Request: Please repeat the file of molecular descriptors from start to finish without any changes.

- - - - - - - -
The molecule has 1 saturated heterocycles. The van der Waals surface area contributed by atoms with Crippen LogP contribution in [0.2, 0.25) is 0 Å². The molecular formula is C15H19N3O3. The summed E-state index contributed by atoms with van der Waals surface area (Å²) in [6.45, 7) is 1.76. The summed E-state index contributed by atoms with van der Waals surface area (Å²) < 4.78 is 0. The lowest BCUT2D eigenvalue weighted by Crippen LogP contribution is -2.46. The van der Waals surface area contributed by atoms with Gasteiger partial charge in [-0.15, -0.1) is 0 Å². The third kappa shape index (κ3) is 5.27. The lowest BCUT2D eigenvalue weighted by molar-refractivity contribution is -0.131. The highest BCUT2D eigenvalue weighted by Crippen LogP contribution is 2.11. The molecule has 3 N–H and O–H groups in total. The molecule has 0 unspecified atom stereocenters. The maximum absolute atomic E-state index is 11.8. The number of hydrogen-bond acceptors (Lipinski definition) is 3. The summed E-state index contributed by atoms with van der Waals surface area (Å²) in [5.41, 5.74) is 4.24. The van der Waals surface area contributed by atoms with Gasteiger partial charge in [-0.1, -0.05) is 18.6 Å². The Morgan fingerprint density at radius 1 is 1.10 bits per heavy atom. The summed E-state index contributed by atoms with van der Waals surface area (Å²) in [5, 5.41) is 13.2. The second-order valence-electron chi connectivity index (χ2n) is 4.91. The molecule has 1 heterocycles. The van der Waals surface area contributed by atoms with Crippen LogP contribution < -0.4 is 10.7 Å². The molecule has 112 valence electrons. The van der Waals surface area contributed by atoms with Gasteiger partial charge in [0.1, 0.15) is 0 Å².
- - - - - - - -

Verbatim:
The molecule has 1 saturated heterocycles. The van der Waals surface area contributed by atoms with Crippen LogP contribution in [0.2, 0.25) is 0 Å². The molecular formula is C15H19N3O3. The summed E-state index contributed by atoms with van der Waals surface area (Å²) in [6.45, 7) is 1.76. The summed E-state index contributed by atoms with van der Waals surface area (Å²) < 4.78 is 0. The lowest BCUT2D eigenvalue weighted by Crippen LogP contribution is -2.46. The van der Waals surface area contributed by atoms with Gasteiger partial charge in [-0.15, -0.1) is 0 Å². The third kappa shape index (κ3) is 5.27. The lowest BCUT2D eigenvalue weighted by molar-refractivity contribution is -0.131. The highest BCUT2D eigenvalue weighted by Crippen LogP contribution is 2.11. The molecule has 3 N–H and O–H groups in total. The molecule has 0 unspecified atom stereocenters. The maximum absolute atomic E-state index is 11.8. The number of hydrogen-bond acceptors (Lipinski definition) is 3. The summed E-state index contributed by atoms with van der Waals surface area (Å²) in [5.41, 5.74) is 4.24. The van der Waals surface area contributed by atoms with Gasteiger partial charge in [-0.1, -0.05) is 18.6 Å². The Morgan fingerprint density at radius 1 is 1.10 bits per heavy atom. The summed E-state index contributed by atoms with van der Waals surface area (Å²) in [5, 5.41) is 13.2. The second-order valence-electron chi connectivity index (χ2n) is 4.91. The molecule has 1 heterocycles. The van der Waals surface area contributed by atoms with Crippen LogP contribution < -0.4 is 10.7 Å². The molecule has 112 valence electrons. The van der Waals surface area contributed by atoms with Gasteiger partial charge in [0.1, 0.15) is 0 Å².